Dating abuse is a big problem in the U.S. One in 3 teens will experience dating violence, and 1 in 5 will experience severe physical violence from a dating partner. The numbers are even higher for LGBTQ youth. Young people who experience dating violence are more likely than their peers to experience symptoms of depression and anxiety, engage in unhealthy or antisocial behaviors, and think about suicide.
The easiest way to stop dating or domestic violence is to prevent it from happening in the first place. Everyone can help prevent violence, including parents, teachers, clergy, coaches, friends, and family.
We put together three things you can do to help prevent dating violence.
Talk about healthy relationships
It’s never too early to start talking with kids and teens about healthy relationships. This includes talking in an age-appropriate way about consent, establishing boundaries, and communicating honestly. Teach them to recognize signs of an unhealthy or abusive relationship. If you don’t know how to start the conversation, check out Love is Respect’s info on healthy relationships.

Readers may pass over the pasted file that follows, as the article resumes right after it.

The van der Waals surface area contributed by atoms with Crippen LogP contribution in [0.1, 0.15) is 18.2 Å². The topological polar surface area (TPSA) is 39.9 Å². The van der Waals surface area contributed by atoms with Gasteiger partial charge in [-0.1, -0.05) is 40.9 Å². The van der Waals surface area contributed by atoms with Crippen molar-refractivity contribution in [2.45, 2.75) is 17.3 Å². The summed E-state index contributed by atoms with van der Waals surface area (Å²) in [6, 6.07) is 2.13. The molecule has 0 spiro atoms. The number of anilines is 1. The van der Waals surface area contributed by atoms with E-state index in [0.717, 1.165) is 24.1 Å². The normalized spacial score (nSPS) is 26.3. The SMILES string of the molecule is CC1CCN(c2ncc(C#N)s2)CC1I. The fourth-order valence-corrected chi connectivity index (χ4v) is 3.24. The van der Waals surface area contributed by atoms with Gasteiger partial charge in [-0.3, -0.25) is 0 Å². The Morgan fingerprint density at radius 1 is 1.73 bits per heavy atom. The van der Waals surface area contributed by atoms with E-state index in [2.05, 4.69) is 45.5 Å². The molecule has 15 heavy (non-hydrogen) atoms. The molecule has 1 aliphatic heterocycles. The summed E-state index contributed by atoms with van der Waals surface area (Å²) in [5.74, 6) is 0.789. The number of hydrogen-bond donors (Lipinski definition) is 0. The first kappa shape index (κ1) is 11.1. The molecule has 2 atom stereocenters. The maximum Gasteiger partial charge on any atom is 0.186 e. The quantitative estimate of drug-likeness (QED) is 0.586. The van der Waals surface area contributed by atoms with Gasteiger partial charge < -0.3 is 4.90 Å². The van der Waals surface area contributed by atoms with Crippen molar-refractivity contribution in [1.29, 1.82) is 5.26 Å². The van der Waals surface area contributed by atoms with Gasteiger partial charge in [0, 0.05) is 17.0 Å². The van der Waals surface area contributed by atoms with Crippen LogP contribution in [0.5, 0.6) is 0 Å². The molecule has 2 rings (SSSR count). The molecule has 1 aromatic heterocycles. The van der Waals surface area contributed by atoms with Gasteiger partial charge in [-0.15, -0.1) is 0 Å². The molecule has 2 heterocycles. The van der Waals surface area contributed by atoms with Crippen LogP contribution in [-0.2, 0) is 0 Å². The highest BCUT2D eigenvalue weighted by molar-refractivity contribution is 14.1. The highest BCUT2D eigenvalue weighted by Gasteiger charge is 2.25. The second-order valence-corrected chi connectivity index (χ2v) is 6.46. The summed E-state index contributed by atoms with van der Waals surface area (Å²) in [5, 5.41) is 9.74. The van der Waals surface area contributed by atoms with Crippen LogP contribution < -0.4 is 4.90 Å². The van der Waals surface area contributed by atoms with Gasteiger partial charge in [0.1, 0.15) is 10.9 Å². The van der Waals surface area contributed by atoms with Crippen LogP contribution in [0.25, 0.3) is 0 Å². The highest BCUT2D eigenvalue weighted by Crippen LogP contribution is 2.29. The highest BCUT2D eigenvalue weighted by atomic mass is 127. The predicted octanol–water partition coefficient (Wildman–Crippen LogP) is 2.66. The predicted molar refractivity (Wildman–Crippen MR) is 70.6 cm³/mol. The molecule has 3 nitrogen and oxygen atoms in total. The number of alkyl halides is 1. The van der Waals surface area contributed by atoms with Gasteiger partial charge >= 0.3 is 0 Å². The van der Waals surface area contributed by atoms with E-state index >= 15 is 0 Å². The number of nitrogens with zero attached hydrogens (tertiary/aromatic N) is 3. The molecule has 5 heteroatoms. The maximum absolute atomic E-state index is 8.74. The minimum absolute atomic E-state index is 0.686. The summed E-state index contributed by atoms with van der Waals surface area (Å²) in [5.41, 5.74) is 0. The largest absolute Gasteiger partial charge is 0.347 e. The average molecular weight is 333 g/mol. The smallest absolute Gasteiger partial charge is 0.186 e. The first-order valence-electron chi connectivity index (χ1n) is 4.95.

Listen and give support
Avoiding talking about violence doesn’t help. Let the young people in your life know that you’re a safe person to talk to. Listen to their concerns and approach from a place of empathy. Saying, “I’m concerned about you, and it’s not okay for anyone to be treated like this,” can help a young person hear your concerns. Encourage young people to seek additional help from a teen dating violence program, advocate, or counselor.
Empower bystanders to help others
Teach young people what to do if they witness someone else experiencing abuse. Encourage them to take action when a friend is in an unhealthy relationship, first by talking and offering support.
How to support a friend
- Choose a good time and place to talk.
- Check for immediate safety.
- Ask questions and listen without judgment.
- Emphasize that you are concerned.
- Let them know that the violence is not their fault.
- Let them know that NO abuse is ever acceptable.
- Let them know that they can make their own choices about what to do.
- Leave the door open—make it clear you are available if they ever want to engage again.